Sectoral social partners sign agreement on working time for inland waterway transport

16/02/2012 Sectoral social partners sign agreement on working time for inland waterway transport

The agreement reached was an initiative by the social partners.

The signatory parties - European Barge Union (EBU), European Skippers' Organisation (ESO), representing the employers' side, and European Transport Workers' Federation (ETF), representing the workers' side, agreed to lay down specific rules for working time on passenger or cargo transport ships in inland waterways across the EU.

The new agreement will take account of the distinctive working conditions in this sector, while ensuring a high level of protection for these workers' health and safety. It covers both crew members and shipboard personnel (for example hotel and catering workers on board a passenger transport ship).

It lays down important minimum rules:

  • total working time may not exceed 48 hours per week, though this may be averaged over up to 12 months,
  • total night working time may not exceed 42 hours per week,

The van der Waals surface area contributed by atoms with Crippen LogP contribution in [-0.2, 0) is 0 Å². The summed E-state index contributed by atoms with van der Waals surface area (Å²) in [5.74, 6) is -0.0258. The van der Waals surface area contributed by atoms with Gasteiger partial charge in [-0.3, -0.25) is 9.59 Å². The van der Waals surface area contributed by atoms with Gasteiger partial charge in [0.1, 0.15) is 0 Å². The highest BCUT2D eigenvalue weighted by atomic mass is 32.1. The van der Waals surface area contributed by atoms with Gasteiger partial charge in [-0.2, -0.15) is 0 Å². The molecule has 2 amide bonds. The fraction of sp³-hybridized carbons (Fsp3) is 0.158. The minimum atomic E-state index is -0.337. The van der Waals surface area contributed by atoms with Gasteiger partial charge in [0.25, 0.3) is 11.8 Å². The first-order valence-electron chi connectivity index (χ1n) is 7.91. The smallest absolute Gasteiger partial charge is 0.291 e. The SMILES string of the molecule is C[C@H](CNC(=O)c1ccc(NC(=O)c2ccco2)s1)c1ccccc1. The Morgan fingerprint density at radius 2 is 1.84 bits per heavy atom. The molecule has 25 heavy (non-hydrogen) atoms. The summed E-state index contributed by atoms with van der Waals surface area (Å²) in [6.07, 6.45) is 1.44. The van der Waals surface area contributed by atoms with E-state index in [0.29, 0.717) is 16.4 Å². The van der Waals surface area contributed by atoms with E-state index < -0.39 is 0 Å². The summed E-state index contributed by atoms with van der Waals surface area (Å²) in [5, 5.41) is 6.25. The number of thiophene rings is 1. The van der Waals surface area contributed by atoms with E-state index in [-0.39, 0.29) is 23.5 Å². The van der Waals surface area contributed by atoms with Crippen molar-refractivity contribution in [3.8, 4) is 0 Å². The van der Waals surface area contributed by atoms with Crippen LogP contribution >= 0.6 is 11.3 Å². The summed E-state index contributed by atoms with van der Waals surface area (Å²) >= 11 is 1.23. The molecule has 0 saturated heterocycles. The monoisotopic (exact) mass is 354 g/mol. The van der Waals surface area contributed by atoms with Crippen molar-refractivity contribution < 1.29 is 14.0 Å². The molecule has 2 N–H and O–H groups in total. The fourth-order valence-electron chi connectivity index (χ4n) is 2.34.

• a right to at least four weeks' paid annual leave, and to paid annual health checks,
  • a right to at least 10 hours' rest every day (at least six hours must be uninterrupted) and at least 84 hours' rest in total every week.

This new agreement also means that the Working Time Directive will no longer apply to this sector. It will allow for more specific rules suited to this particular sector of activities. Similar specific EU working time rules have already been agreed by European social partners for mobile workers in civil aviation and in cross-border rail transport, and for seafarers.

The agreement will also provide some flexibility to suit the specificity of the sector. For example, in an emergency, the captain or his representative can require the crew or the personnel to do any necessary work to ensure the safety of the vessel, passengers or cargo, until the normal situation is restored. The normal working day is 8 hours, but daily working time may be longer, and some weekly rest days may be temporarily postponed, provided that the minimum standards set out above are always respected.

The signatory parties will now ask the Commission for their agreement to be made legally binding in the EU. Before presenting a legislative proposal to the Council, the Commission will carry out an assessment of the representative status of the signatory parties, their mandate and the legality of each clause of the agreement in relation to existing Union law, in accordance with normal practice. This agreement shows that social partners are able to agree on working time issues, which is encouraging for the on-going cross-sectoral negotiations on the topic.

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